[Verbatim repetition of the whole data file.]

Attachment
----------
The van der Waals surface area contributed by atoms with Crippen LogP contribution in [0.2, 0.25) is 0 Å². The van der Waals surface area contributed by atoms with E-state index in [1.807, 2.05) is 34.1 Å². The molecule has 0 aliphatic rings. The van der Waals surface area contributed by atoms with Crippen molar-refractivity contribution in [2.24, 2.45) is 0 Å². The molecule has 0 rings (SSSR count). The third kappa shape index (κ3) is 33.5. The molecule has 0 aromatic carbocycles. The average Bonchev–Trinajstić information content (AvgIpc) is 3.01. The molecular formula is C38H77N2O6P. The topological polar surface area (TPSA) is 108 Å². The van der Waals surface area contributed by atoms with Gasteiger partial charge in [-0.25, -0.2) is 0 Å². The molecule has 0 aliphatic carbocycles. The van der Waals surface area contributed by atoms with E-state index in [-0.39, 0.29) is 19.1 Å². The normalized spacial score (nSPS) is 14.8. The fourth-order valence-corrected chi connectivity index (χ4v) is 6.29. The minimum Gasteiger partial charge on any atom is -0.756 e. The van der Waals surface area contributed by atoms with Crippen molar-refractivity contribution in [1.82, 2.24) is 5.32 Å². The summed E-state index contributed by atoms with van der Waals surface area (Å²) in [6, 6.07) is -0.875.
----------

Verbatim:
The van der Waals surface area contributed by atoms with Crippen LogP contribution in [0.2, 0.25) is 0 Å². The van der Waals surface area contributed by atoms with E-state index in [1.807, 2.05) is 34.1 Å². The molecule has 0 aliphatic rings. The van der Waals surface area contributed by atoms with Crippen molar-refractivity contribution in [2.24, 2.45) is 0 Å². The molecule has 0 rings (SSSR count). The third kappa shape index (κ3) is 33.5. The molecule has 0 aromatic carbocycles. The average Bonchev–Trinajstić information content (AvgIpc) is 3.01. The molecular formula is C38H77N2O6P. The topological polar surface area (TPSA) is 108 Å². The van der Waals surface area contributed by atoms with Gasteiger partial charge in [-0.25, -0.2) is 0 Å². The molecule has 0 aliphatic carbocycles. The van der Waals surface area contributed by atoms with E-state index in [-0.39, 0.29) is 19.1 Å². The normalized spacial score (nSPS) is 14.8. The fourth-order valence-corrected chi connectivity index (χ4v) is 6.29. The minimum Gasteiger partial charge on any atom is -0.756 e. The van der Waals surface area contributed by atoms with Crippen molar-refractivity contribution in [1.82, 2.24) is 5.32 Å². The summed E-state index contributed by atoms with van der Waals surface area (Å²) in [6, 6.07) is -0.875.